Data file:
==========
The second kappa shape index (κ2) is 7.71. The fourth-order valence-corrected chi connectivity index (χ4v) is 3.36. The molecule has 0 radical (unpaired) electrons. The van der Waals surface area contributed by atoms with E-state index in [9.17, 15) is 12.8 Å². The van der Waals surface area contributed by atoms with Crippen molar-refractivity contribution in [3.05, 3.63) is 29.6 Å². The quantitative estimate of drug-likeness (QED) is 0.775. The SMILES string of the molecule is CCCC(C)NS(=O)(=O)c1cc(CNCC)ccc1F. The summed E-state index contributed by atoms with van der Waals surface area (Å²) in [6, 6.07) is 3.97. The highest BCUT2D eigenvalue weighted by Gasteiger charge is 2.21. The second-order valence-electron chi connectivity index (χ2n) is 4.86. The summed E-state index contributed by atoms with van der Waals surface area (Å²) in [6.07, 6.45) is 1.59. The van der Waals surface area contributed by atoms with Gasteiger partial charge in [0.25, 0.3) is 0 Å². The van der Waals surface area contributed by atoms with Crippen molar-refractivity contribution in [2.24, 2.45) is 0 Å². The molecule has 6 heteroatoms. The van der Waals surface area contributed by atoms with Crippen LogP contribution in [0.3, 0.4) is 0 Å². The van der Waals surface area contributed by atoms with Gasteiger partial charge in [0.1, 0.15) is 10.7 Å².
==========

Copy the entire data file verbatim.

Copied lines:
The second kappa shape index (κ2) is 7.71. The fourth-order valence-corrected chi connectivity index (χ4v) is 3.36. The molecule has 0 radical (unpaired) electrons. The van der Waals surface area contributed by atoms with E-state index in [9.17, 15) is 12.8 Å². The van der Waals surface area contributed by atoms with Crippen molar-refractivity contribution in [3.05, 3.63) is 29.6 Å². The quantitative estimate of drug-likeness (QED) is 0.775. The SMILES string of the molecule is CCCC(C)NS(=O)(=O)c1cc(CNCC)ccc1F. The summed E-state index contributed by atoms with van der Waals surface area (Å²) in [6, 6.07) is 3.97. The highest BCUT2D eigenvalue weighted by Gasteiger charge is 2.21. The second-order valence-electron chi connectivity index (χ2n) is 4.86. The summed E-state index contributed by atoms with van der Waals surface area (Å²) in [6.07, 6.45) is 1.59. The van der Waals surface area contributed by atoms with Gasteiger partial charge in [0.25, 0.3) is 0 Å². The van der Waals surface area contributed by atoms with Crippen molar-refractivity contribution in [2.24, 2.45) is 0 Å². The molecule has 6 heteroatoms. The van der Waals surface area contributed by atoms with Crippen LogP contribution in [0.3, 0.4) is 0 Å². The van der Waals surface area contributed by atoms with Gasteiger partial charge in [0.1, 0.15) is 10.7 Å².